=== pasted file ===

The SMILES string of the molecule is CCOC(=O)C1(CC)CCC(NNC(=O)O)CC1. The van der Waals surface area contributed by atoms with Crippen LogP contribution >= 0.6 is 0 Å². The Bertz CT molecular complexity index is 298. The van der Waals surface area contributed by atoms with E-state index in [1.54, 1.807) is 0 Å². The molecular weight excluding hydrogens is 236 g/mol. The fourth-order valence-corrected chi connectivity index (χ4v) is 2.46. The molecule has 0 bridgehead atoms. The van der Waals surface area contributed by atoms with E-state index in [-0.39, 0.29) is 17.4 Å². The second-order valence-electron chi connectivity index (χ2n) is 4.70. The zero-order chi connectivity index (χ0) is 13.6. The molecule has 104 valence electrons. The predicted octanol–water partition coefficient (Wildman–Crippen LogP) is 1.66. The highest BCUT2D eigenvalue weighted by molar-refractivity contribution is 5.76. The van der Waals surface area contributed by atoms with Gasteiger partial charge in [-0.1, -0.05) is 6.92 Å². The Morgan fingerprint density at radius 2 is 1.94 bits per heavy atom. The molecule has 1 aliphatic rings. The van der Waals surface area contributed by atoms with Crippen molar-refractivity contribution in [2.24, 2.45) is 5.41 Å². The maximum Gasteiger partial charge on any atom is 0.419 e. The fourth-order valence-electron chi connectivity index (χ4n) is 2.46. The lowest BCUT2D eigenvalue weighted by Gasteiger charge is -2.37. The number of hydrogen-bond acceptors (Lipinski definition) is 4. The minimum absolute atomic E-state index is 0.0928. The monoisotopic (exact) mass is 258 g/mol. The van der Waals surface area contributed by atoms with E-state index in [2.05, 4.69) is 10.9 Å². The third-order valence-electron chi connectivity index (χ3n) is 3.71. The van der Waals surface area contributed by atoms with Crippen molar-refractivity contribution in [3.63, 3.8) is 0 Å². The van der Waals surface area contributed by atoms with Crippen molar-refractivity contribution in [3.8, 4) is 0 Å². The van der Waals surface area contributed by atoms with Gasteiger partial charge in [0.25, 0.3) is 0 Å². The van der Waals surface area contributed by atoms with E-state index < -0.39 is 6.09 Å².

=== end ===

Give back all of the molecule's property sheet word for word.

The SMILES string of the molecule is CCOC(=O)C1(CC)CCC(NNC(=O)O)CC1. The van der Waals surface area contributed by atoms with Crippen LogP contribution >= 0.6 is 0 Å². The Bertz CT molecular complexity index is 298. The van der Waals surface area contributed by atoms with E-state index in [1.54, 1.807) is 0 Å². The molecular weight excluding hydrogens is 236 g/mol. The fourth-order valence-corrected chi connectivity index (χ4v) is 2.46. The molecule has 0 bridgehead atoms. The van der Waals surface area contributed by atoms with E-state index in [-0.39, 0.29) is 17.4 Å². The second-order valence-electron chi connectivity index (χ2n) is 4.70. The zero-order chi connectivity index (χ0) is 13.6. The molecule has 104 valence electrons. The predicted octanol–water partition coefficient (Wildman–Crippen LogP) is 1.66. The highest BCUT2D eigenvalue weighted by molar-refractivity contribution is 5.76. The van der Waals surface area contributed by atoms with Gasteiger partial charge in [-0.1, -0.05) is 6.92 Å². The Morgan fingerprint density at radius 2 is 1.94 bits per heavy atom. The molecule has 1 aliphatic rings. The van der Waals surface area contributed by atoms with Crippen molar-refractivity contribution in [2.24, 2.45) is 5.41 Å². The maximum Gasteiger partial charge on any atom is 0.419 e. The fourth-order valence-electron chi connectivity index (χ4n) is 2.46. The lowest BCUT2D eigenvalue weighted by Gasteiger charge is -2.37. The number of hydrogen-bond acceptors (Lipinski definition) is 4. The minimum absolute atomic E-state index is 0.0928. The monoisotopic (exact) mass is 258 g/mol. The van der Waals surface area contributed by atoms with E-state index in [2.05, 4.69) is 10.9 Å². The third-order valence-electron chi connectivity index (χ3n) is 3.71. The van der Waals surface area contributed by atoms with Crippen molar-refractivity contribution in [3.63, 3.8) is 0 Å². The van der Waals surface area contributed by atoms with Crippen molar-refractivity contribution in [3.8, 4) is 0 Å². The van der Waals surface area contributed by atoms with Gasteiger partial charge in [0.25, 0.3) is 0 Å². The van der Waals surface area contributed by atoms with E-state index < -0.39 is 6.09 Å².